externdef _imp__printf:PTR cdecl_dword_vararg
   printf equ <_imp__printf>
This time invoking printf() will generate a direct call.

Here's a sample MASM32 code performing a call to MSVCRT!printf:

   .model flat,stdcall

   includelib msvcrt.lib

   format db "Hello, world!",0

      invoke printf,OFFSET format
   END start
Let's compile, link and run it from the command line:
   \masm32\bin\ml /c /coff test_masm32.asm
   \masm32\bin\link /SUBSYSTEM:CONSOLE test_masm32.obj
   Hello, world!
The same example for NASM:
   EXTERN __imp__printf
   %define printf [__imp__printf]

   section .text
   format db "Hello, world!",0

   GLOBAL _start
      push format
      call printf
      add esp,4 ; fix the stack
Compile, link and run:
   \nasm\nasmw -fwin32 test_nasm.asm
   \nasm\polink /ENTRY:start /SUBSYSTEM:CONSOLE test_nasm.obj msvcrt.lib
   Hello, world!
MSVCRT.LIB tutorial ends here.

OpenAL PureBasic Userlib

Our intention is building a PureBasic Userlib interfacing an external DLL. The example DLL is OPENAL32.DLL from the OpenAL v1.0/v1.1 redistributable. Since it uses CDECL calling convention for all of it's API, we can't use PureBasic's DLL Importer tool. Obviously, we could upgrade to PureBasic v4 and use the new ImportC syntax and the OpenAL32.lib file found in the OpenAL SDK, or just use OpenLibrary and then CallCFunctionFast every time we need to invoke an OpenAL function. Even more complex workarounds might exist, like using a wrapper DLL and so on. In this tutorial we'll make a PureBasic Userlib, which will give us direct access to OpenAL, with a very small overhead. The caller thunk will be faster compared to CallCFunctionFast, with prototype checking, inline help and any other advantages a Userlib is able to offer. It will work in PureBasic v3 as well.

First of all, we need to create the import description script:

   dll2def /PB /COMPACT \windows\system32\OpenAL32.dll
This will create a file named openal32.def, listing all the public symbols found in OpenAL32.dll. For example:
   pbimplib OpenAL32.dll, STDCALL, 0, alBuffer3f
The complete pbimplib command syntax is as follows:
   pbimplib dllname, convention, numarguments, real_name, PureBasics_name, public_name
The dllname parameter identifies the DLL's filename. The convention parameter identifies the calling convention used with the specified function. The following values are currently supported: numarguments tells the amount of doubleword (32-bit) values used in the stack frame for argument storage. It generally matches the amount of arguments, except when dealing with 64-bit parameters (double, __int64 and so on). This value is not really used in STDCALL. real_name is the name actually defined in the DLL's export table. The last 2 parameters are optional. PureBasics_name allows customizing the name of the function in PureBasic. By default, when not specified, real_name is used. public_name is reserved for very specific issues, generally involving low-level assembly programming. It lets you specify the name of the symbol, used to call a function directly, without using any thunks. You don't need to care about it most of the time. Take a look at the generated script file once again:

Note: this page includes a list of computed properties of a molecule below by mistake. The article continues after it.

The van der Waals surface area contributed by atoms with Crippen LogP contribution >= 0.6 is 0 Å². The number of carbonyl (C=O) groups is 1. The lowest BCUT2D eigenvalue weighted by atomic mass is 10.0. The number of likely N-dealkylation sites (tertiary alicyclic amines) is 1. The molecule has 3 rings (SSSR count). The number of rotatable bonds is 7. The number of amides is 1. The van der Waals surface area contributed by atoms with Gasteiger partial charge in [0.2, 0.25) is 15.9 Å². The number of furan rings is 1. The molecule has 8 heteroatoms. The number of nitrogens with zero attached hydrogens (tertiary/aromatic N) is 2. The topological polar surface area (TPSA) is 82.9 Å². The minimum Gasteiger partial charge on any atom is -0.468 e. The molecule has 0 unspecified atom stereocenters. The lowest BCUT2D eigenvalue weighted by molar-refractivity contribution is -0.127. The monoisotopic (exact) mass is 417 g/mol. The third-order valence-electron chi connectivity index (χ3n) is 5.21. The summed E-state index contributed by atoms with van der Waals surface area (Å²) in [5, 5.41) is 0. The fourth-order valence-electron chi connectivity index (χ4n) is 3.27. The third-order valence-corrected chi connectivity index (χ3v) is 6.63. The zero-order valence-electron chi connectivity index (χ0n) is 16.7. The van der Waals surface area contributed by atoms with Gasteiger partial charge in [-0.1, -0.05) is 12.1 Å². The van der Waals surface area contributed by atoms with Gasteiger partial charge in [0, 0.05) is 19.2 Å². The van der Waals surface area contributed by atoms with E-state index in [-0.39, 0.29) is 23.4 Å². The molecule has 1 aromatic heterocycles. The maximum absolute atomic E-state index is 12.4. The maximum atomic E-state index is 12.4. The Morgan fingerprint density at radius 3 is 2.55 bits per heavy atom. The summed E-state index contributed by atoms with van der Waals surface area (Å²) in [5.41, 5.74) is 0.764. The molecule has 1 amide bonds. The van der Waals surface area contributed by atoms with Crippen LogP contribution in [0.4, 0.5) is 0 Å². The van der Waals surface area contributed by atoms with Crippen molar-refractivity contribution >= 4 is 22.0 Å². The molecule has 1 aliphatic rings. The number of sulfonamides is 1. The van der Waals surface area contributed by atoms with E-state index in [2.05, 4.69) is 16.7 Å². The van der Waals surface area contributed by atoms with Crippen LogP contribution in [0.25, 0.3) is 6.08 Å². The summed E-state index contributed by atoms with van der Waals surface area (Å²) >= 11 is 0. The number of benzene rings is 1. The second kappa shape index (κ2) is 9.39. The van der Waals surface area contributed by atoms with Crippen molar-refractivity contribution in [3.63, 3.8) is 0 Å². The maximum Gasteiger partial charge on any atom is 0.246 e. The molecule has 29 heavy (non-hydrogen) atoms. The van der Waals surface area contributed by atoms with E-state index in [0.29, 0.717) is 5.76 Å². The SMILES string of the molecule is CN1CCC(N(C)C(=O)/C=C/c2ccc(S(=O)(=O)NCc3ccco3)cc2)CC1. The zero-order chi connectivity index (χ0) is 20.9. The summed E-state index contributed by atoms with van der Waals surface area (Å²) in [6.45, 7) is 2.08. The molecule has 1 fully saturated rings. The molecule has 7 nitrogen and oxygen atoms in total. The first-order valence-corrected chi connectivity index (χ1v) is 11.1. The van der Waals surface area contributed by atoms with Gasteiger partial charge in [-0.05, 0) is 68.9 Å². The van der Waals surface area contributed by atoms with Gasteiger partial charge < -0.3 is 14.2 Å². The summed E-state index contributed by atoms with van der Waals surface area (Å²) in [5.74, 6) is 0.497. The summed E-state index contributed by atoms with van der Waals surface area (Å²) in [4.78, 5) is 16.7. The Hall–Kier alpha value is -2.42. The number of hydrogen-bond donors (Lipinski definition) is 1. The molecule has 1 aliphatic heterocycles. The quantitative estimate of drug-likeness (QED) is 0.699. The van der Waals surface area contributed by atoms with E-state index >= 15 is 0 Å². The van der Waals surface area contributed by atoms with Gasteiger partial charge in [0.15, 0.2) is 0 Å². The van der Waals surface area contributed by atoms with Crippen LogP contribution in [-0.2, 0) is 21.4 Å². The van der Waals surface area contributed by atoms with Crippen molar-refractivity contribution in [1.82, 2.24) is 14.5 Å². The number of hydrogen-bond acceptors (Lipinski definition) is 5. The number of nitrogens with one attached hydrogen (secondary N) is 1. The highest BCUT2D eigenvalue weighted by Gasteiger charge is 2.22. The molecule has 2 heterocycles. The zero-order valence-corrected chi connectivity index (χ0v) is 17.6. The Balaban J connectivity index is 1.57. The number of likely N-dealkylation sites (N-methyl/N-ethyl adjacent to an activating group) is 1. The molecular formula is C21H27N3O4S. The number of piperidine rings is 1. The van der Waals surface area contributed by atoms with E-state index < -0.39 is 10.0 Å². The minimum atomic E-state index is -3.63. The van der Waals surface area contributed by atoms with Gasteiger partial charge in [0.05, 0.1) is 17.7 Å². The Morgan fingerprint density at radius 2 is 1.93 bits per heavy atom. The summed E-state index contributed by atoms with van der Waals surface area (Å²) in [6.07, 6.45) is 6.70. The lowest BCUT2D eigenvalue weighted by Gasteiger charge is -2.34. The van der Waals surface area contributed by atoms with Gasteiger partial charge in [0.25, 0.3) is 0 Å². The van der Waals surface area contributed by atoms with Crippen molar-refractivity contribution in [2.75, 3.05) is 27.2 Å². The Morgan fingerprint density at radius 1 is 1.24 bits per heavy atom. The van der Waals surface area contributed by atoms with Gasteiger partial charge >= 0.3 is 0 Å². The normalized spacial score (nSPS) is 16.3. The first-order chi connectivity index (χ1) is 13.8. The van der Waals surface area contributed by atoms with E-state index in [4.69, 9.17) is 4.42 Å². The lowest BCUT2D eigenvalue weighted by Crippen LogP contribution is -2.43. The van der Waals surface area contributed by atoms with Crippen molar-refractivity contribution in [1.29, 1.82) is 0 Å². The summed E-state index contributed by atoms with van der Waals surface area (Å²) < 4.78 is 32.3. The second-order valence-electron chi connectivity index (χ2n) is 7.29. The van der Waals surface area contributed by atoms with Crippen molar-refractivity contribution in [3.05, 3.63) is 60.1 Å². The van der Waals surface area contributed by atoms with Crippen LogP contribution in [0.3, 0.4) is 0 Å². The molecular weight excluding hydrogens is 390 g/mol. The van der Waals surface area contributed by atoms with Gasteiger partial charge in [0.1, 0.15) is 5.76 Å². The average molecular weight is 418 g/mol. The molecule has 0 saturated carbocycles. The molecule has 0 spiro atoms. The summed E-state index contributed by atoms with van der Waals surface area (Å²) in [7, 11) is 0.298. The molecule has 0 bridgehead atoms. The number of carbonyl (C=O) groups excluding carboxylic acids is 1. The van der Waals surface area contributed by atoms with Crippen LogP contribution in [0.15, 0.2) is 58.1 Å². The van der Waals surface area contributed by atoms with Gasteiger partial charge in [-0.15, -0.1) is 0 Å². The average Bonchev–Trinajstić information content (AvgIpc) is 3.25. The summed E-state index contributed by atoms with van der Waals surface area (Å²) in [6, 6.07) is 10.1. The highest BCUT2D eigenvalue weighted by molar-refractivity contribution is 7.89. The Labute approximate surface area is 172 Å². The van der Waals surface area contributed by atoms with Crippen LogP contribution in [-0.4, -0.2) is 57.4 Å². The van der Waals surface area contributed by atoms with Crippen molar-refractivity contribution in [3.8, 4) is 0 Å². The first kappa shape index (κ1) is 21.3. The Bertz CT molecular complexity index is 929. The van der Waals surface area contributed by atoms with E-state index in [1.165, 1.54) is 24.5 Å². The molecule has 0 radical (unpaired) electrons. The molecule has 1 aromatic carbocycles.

pbimplib OpenAL32.dll, STDCALL, 0, alBuffer3f
alBuffer3f() is not a STDCALL function and it doesn't receive 0 arguments. DLL2DEF just can't guess the amount of arguments and the calling convention because it can't read the "OpenAL Programmer's Guide" :-) Using STDCALL, 0 just disables automatic stack fixing after calling the given function via thunk. The correct prototype should be:
   pbimplib OpenAL32.dll, CDECL, 5, alBuffer3f
You can update all the other definitions or just use the already fixed script src\PureBasic\openal32.def. Now, let's compile it:
   fasm openal32.def pbopenal.lib
No errors? - Fine. Now you need to create a library descriptor and name it exactly as the newly obtained import lib with a .desc extension. So, in the current example this file should be named pbopenal.desc. Check the PureBasic\Library SDK\Readme.txt file if not familiar with LibraryMaker.
   ; Langage used to code the library: ASM or C. You need to select C here.

   ; Number of windows DLL than the library need: none in the example.

   ; Library type (Can be OBJ or LIB). Select LIB, since pbopenal.lib is a LIB.
The rest of the file depends on the actual library content. There is an example: src\PureBasic\pbopenal.desc. Finally, use LibraryMaker.exe to create the Userlib:
   LibraryMaker.exe pbopenal.desc /COMPRESSED
Just move the Userlib into PureBasic\PureLibraries\UserLibraries and try compiling a simple test application. You can find a PureBasic OpenAL example in uFMOD.

That's all. Hope you've found useful this minitutorial.